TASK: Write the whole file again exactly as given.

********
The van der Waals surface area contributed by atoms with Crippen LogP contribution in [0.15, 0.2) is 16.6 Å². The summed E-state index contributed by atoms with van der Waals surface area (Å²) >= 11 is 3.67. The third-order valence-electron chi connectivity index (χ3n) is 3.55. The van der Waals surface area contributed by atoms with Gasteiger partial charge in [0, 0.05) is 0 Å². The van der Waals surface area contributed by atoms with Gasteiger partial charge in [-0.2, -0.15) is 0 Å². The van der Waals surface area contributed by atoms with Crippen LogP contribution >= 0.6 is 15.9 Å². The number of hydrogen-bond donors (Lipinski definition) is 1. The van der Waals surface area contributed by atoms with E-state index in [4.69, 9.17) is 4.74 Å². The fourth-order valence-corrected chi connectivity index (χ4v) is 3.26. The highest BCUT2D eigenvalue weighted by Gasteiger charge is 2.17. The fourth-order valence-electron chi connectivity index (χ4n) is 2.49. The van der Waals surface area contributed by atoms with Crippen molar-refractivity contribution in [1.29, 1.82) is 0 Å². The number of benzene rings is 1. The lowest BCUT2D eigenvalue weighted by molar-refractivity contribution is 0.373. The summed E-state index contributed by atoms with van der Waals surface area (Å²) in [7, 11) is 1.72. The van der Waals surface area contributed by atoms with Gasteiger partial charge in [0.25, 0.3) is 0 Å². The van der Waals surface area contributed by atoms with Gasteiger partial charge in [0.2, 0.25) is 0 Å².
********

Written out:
The van der Waals surface area contributed by atoms with Crippen LogP contribution in [0.15, 0.2) is 16.6 Å². The summed E-state index contributed by atoms with van der Waals surface area (Å²) >= 11 is 3.67. The third-order valence-electron chi connectivity index (χ3n) is 3.55. The van der Waals surface area contributed by atoms with Gasteiger partial charge in [0, 0.05) is 0 Å². The van der Waals surface area contributed by atoms with Gasteiger partial charge in [-0.2, -0.15) is 0 Å². The van der Waals surface area contributed by atoms with Crippen LogP contribution >= 0.6 is 15.9 Å². The number of hydrogen-bond donors (Lipinski definition) is 1. The van der Waals surface area contributed by atoms with E-state index in [4.69, 9.17) is 4.74 Å². The fourth-order valence-corrected chi connectivity index (χ4v) is 3.26. The highest BCUT2D eigenvalue weighted by Gasteiger charge is 2.17. The fourth-order valence-electron chi connectivity index (χ4n) is 2.49. The van der Waals surface area contributed by atoms with Crippen molar-refractivity contribution in [1.29, 1.82) is 0 Å². The number of benzene rings is 1. The lowest BCUT2D eigenvalue weighted by molar-refractivity contribution is 0.373. The summed E-state index contributed by atoms with van der Waals surface area (Å²) in [7, 11) is 1.72. The van der Waals surface area contributed by atoms with Gasteiger partial charge in [0.25, 0.3) is 0 Å². The van der Waals surface area contributed by atoms with Gasteiger partial charge in [0.2, 0.25) is 0 Å².